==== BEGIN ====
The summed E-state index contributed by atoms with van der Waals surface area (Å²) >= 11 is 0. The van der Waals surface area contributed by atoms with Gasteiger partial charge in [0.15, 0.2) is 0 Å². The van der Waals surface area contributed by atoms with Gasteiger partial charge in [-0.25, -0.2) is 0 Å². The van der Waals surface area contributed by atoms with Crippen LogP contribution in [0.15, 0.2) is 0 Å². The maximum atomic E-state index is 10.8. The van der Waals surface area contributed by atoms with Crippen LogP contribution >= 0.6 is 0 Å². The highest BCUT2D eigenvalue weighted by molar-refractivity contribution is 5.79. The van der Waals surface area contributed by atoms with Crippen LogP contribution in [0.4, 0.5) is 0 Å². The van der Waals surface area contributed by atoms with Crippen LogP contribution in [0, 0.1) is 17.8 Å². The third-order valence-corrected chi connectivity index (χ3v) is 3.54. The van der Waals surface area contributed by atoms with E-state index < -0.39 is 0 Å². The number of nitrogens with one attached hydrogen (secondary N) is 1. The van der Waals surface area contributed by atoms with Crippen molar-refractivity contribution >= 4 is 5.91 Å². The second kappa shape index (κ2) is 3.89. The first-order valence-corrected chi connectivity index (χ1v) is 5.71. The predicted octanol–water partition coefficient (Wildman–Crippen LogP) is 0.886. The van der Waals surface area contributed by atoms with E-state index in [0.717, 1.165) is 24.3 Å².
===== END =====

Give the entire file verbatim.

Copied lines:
The summed E-state index contributed by atoms with van der Waals surface area (Å²) >= 11 is 0. The van der Waals surface area contributed by atoms with Gasteiger partial charge in [0.15, 0.2) is 0 Å². The van der Waals surface area contributed by atoms with Gasteiger partial charge in [-0.25, -0.2) is 0 Å². The van der Waals surface area contributed by atoms with Crippen LogP contribution in [0.15, 0.2) is 0 Å². The maximum atomic E-state index is 10.8. The van der Waals surface area contributed by atoms with Crippen LogP contribution >= 0.6 is 0 Å². The highest BCUT2D eigenvalue weighted by molar-refractivity contribution is 5.79. The van der Waals surface area contributed by atoms with Crippen LogP contribution in [0.4, 0.5) is 0 Å². The van der Waals surface area contributed by atoms with Crippen LogP contribution in [0, 0.1) is 17.8 Å². The third-order valence-corrected chi connectivity index (χ3v) is 3.54. The van der Waals surface area contributed by atoms with E-state index < -0.39 is 0 Å². The number of nitrogens with one attached hydrogen (secondary N) is 1. The van der Waals surface area contributed by atoms with Crippen molar-refractivity contribution >= 4 is 5.91 Å². The second kappa shape index (κ2) is 3.89. The first-order valence-corrected chi connectivity index (χ1v) is 5.71. The predicted octanol–water partition coefficient (Wildman–Crippen LogP) is 0.886. The van der Waals surface area contributed by atoms with E-state index in [0.717, 1.165) is 24.3 Å².